Part 3: Programs for Editing Photos
Irfanview – Free desktop photo editor
www.irfanview.com Yes it’s a strange name, but it’s a surprisingly simple and effective photo editor. I love this program because it does a few simple things well. All I use it for is cropping and resizing. When you get some of the background in your photo, you’ll want to crop down your photo to just the painting and nothing more. Irfanview makes this very easy. Secondly, you’ll want to resize your photo to 72dpi for the web. When printing you want to print in 300dpi, but online you want the images at 72dpi because they look the exact same as 300dpi and they are smaller in size so you website will load faster.
A view of editing images in Irfanview
PicMonkey – Free online photo editor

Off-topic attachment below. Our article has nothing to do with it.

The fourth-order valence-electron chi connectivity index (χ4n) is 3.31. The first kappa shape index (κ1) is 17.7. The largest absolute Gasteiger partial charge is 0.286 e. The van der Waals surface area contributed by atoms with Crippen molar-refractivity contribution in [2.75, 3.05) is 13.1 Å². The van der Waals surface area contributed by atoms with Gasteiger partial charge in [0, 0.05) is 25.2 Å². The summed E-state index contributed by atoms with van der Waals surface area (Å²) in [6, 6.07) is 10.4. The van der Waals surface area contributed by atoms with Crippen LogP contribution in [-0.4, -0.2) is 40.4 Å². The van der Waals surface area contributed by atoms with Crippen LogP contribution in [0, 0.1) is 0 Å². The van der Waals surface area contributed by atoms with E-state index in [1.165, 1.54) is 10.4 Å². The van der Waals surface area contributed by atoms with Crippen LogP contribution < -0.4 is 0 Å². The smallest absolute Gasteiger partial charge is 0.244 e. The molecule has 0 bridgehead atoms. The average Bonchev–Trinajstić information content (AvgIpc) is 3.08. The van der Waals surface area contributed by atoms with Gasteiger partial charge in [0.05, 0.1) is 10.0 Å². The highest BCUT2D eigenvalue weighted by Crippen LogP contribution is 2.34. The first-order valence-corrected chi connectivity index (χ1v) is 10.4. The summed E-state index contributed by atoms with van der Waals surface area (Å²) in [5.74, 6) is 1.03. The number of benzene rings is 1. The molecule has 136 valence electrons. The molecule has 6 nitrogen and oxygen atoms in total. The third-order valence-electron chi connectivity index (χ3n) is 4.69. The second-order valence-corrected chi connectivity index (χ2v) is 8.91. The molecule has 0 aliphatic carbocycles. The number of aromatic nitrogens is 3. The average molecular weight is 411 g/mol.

www.picmonkey.com PicMonkey is a very new online photo editing tool, and I must say I was amazed the first time I saw it. It is free to use for all of the editing capabilities you will need, and they offer a few premium options if you want those as well. It works right from your browser so there is nothing to download and install, and you can use it from any computer you happen to be working on if you are travelling or away from home and not using your primary computer. You can easily crop, resize, and perform any basic functions you would ever need. The tool provides a lot of fun options for playing with the color of your images with Instagram-like filters, but you most likely won’t want to be altering the color of your images except to restore the look to the true color of your work.